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Planning to succeed

March 3, 2008

Having a plan is important. How it is implemented is critical. Developing the plan is only part of the process and even a great plan will fail if it is ineffectively employed in the workplace. This is why the process of planning must include promotion, publication and review cycles.

To create and implement an effective plan, we need to follow these steps:

  1. Identify the objectives: Understandably, the overall objective of the training is competency, but breaking the training into ‘chunks’ allows different strategies to be employed for each component. This should be a comprehensive list of topics that are going to be taught (eg  induction training might include; OH&S, Daily routine, Code of conduct, Performance, Work place layout etc)
  2. Restructure the objectives into goals: Break each of the topics into short, medium and long term goals. The larger this list the better and at the very least you will be listing each of the individual competencies. Usually this will be longer as some competencies will involve smaller steps to achieve them progressively. Look for progressive learning opportunities so that the you can lay foundations and build on current competencies.
  3. Identify necessary resources and hurdles. This what you will need it terms of trainers, equipment and facilities. Estimate the hours required and look for periods of unavailability for each of these. Don’t forget to look at the student. Often the student can perform in some capability and may be employed by the organisation elsewhere as the need arises.
  4. Create the plan: Draft the plan, marrying goals with resources necessary to achieve them. How is up to you, but the simpler the better. You can use a calendar, spreadsheet, project management software or even Powerpoint slides to identify training periods. Use what is familiar to you and the rest of the workplace. Develop contingency actions for possible shortfalls or critical points.
  5. Review the plan: This is not just checking to see if you missed anything in the transcription. Involve everybody that will be a part of or affected by the training and gain their participation from the start. They may be able to offer valuable insight into problems and if they feel some ownership, it will assist the plan’s implementation.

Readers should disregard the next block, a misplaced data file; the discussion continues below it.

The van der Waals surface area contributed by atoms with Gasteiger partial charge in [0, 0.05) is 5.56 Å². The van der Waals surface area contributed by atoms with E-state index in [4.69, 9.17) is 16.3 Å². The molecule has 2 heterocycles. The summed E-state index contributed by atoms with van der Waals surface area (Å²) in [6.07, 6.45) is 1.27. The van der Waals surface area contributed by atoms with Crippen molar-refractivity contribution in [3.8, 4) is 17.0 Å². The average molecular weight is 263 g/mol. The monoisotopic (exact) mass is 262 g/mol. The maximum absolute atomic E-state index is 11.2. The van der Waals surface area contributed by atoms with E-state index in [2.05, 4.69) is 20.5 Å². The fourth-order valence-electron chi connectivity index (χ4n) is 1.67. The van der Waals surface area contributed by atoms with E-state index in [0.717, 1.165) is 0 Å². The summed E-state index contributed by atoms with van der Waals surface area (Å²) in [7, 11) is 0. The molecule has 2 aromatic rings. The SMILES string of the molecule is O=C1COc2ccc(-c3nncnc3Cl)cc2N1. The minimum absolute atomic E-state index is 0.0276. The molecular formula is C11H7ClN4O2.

6. Publish it: This is the ‘shared direction’ for the entire team, not just the trainers. Anybody the training effects (even the customers in some cases) will need to know what the impact will be. This also means promote it. There will be less resistance and resentment if everybody understands what is going on. Make it visible to everyone – yep everyone. The boss, the cleaners and the guy who only works every second Tuesday.
  7. Review it regularly: This means advising all of the key stakeholders of any significant changes (or no changes) on a regular basis. How often depends on the length of the training. As a rough guide, every 10-15% of the training do a full review and re-publish if there are any changes. Let everyone know when what the review cycle is. This will make them look at the plan at least that often for changes and if you amend it ‘out of cycle’, the impact will be greater.

There is a military saying that says “no plan will ever survive first contact with the enemy” and sure enough, every time a plan is implemented, it will need adjusting. Is this a reason not to plan? – absolutely not. It is far easier to adjust a plan than it is to respond without one, especially if the planning involves identify your strengths, weaknesses, opportunities and threats (SWOT) and establishes how to effectively use or negate them.

Planning is a key component of some other extremely effective training techniques. This topic was born from the role it plays in improving your ability to evaluate a student’s progress. It is also critical in using multiple trainers and reviewing training, but most importantly, uniting the entire team. Having the training team on board is important but have the entire organisation behind the process can mean the difference between the success or failure of achieving your training objectives.

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